Authors: S.D. Hintz
Tags: #ghost, #haunted, #shipwreck
Published by Aristotle Books
This book is a work of fiction. Names, characters, places, and incidents either are the product of the author’s imagination or are used fictitiously. Any resemblance to actual persons, living or dead, events, or locales is entirely coincidental.
This work, including all characters, names, and places:
Copyright 2013 S.D. Hintz
Originally published by Lyrical Press Copyright 2009
All rights reserved.
Original photograph used with permission by Dana Borbely
Model pictured in photograph is Kay Sewell
Cover art Copyright 2013 S.D. Hintz
No part of this book may be reproduced or transmitted in any form or by any means, electronic or mechanical, including photocopying, recording, or by any information storage and retrieval system, without the written permission of both the publisher and author.
for the fond memories on the boardwalk.
Passing Bell was a graveyard poet’s paradise. With the dawn came the chorus of crows and colliers. Black Locusts and bleeding hearts lined the sickle-shaped streets, shading the buried dead scattered about the woods. And the town had been built to outlast their owners, buildings of ivied bluestone with mansard roofs and mullioned windows. It was quaint and secluded, rife with campfire legends that blazed through generations.
Jack Jericho had heard them all. Thirteen years in his hometown had soaked up every bloody tale. His favorite was the century-old shipwreck on the pier that killed a crew of pirates. It was said they stalked the woods nightly at high tide dragging rusted anchors.
Similar yarns had been woven around the abandoned Skelt house across the street. Legend had it that at midnight on the nineteenth of every month, one could spot Lester “The Skeleton Man” Skelt hanging in the second story window. Jack had yet to see these ghosts with his own two eyes. Until then, Passing Bell would be a boring town full of glorified stories.
Jack straightened the corduroy collar of his trail duster as he headed down the cobblestone bikeway. He was eager to see what Old Willard Reed had in stock today. Mondays were the largest loads of the week. They were delivered via ferryboat with the rest of the town supplies from Portage. On the days Jack had an inbound order, he would pace the pier with Old Willard, watching the sun rise through the ferry’s steam.
Jack had collected nineteenth century antiques for as long as he could remember. Of course, Old Willard had lived next door all his life. So, it was no wonder he had such an obsession. Everything about the era intrigued him. Vaudeville, the Old West, ragtime, you name it. His parents thought he was crazy for spending his weekly allowance at Reed’s Antiques, and they were sick and tired of the stockpile in his bedroom. But what could he do? It was his hobby. His parents were obligated to tolerate his passion until he moved out of the house.
Jack looked up from the misty street. Mack Milton waddled across his lawn. He was a month younger than Jack and the only son of the town cleaver, hence his daily garb of a white full cut butcher coat. He was bull-necked and porky with a butch haircut that hid beneath a Detroit Tigers cap. As big as Mack was - standing five foot eight inches tall and weighing in at one hundred and eighty pounds - he was as chicken as they came. It was a known fact that he boarded up his bedroom window because it faced Lester Skelt’s hanging quarters.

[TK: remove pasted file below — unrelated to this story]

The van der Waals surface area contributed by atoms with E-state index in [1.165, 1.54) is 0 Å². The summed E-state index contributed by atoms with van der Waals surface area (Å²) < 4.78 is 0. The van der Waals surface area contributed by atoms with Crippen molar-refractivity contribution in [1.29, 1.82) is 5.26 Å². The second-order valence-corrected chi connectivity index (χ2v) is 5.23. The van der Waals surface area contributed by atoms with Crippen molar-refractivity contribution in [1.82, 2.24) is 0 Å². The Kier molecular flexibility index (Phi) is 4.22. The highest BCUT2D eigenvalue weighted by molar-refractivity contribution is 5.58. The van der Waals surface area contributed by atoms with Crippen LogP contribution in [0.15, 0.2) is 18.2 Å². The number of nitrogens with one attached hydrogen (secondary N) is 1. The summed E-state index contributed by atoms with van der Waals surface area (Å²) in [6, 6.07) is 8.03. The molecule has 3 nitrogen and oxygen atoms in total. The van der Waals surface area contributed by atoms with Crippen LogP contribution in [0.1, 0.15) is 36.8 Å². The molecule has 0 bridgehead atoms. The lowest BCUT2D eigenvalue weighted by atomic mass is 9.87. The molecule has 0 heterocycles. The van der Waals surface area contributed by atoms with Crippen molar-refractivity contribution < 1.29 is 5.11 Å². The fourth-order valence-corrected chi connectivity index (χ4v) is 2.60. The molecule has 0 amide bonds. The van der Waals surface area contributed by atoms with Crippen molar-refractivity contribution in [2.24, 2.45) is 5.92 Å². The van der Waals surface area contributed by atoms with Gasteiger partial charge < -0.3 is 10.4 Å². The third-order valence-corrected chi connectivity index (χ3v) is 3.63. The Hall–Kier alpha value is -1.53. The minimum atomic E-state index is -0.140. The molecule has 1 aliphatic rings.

“What the hell kind of hat is that?”
“Porkpie? Sounds like something I ate last night.”
“It probably was something you ate last night.”
Jack shook his head. He knew his hat would raise eyebrows. While it lacked the peculiar look of a deerstalker or stovepipe, it had the name that would be the butt of many jokes to come. Oh well. He was used to it. Besides which, it made him look like an Old West gambler, a regular Bat Masterson. And it complimented his charcoal Dodge City pants and gray crook scroll shirt. He had even plastered his dishwater blond hair and parted it down the middle to fit the image. Hell, if there was a sheriff in town, he would have been mistaken for an outlaw.
Mack warped the brim of his cap. “Let me guess, you got it from the old man.”
“Who else? It had my name written all over it.”
“Whatever you say, Porkpie.”
“Ha-ha, Beefcake. I’ll see you in a few.”
“I gotta mop the meat locker. Maybe I’ll see you at Blue’s.”
“Have fun scrubbing blood.”
Jack cleaned his glasses on his shirt as he emerged from the mist, en route to Reed’s Antiques. Old Willard’s house stood on a weedy knoll at the end of a crumbled brick walk. It was three stories of faded bluestone with ivied eaves and a corbled chimney, from which wisps of smoke swirled into the ashen sky. Dark lanterns burned in the first story windows.
Jack followed the walk to the oak double doors, which Old Willard had imported a couple of months ago from Paris. They had two windows at the top shaped like pizza slices behind wrought-iron whorls; they were the strangest Jack had ever seen, and rattled at his knock.
The doors creaked like a rusted sewer grate. A ghost of a smile haunted the sallow face of the swagbellied shopkeeper. He ran his four fingers through his straggly silver-gray hair.
“Morning, Willard. Anything cool come in today?”
“Look for yaself. Ya know I keep ‘em aside ‘til ya have a gander.”
Jack removed his hat as the doors screeched shut. The shop was reminiscent of the attic in
. It was drab, dusty, and cluttered wall to wall with antiquities. Spidery shadows wavered like windblown webs in the lantern light.
Jack wove through an aisle of lopsided coat racks and seamers to the back storeroom. Willard was on his heels. He reached over Jack’s shoulder and drew the black velvet curtain.
“Gotta strange ol’ load in this mornin’.” Willard followed Jack into the stuffy room, which was the size of a walk-in closet. “Looks like it came straight outta the Iron Age.”
Jack perused the array of rusted objects. “They sure do.”
It was a strange load indeed. Iron antiques rarely came off the ferry, and when they did, it was one or two items a year, not a shipment of thirty-plus. Jack leaned over the pile. Every item looked as if it belonged to a blacksmith.
Jack craned his neck. “They all smell so…burnt.”
“Like charred trout. Ya’d think it all shipped on the collier.”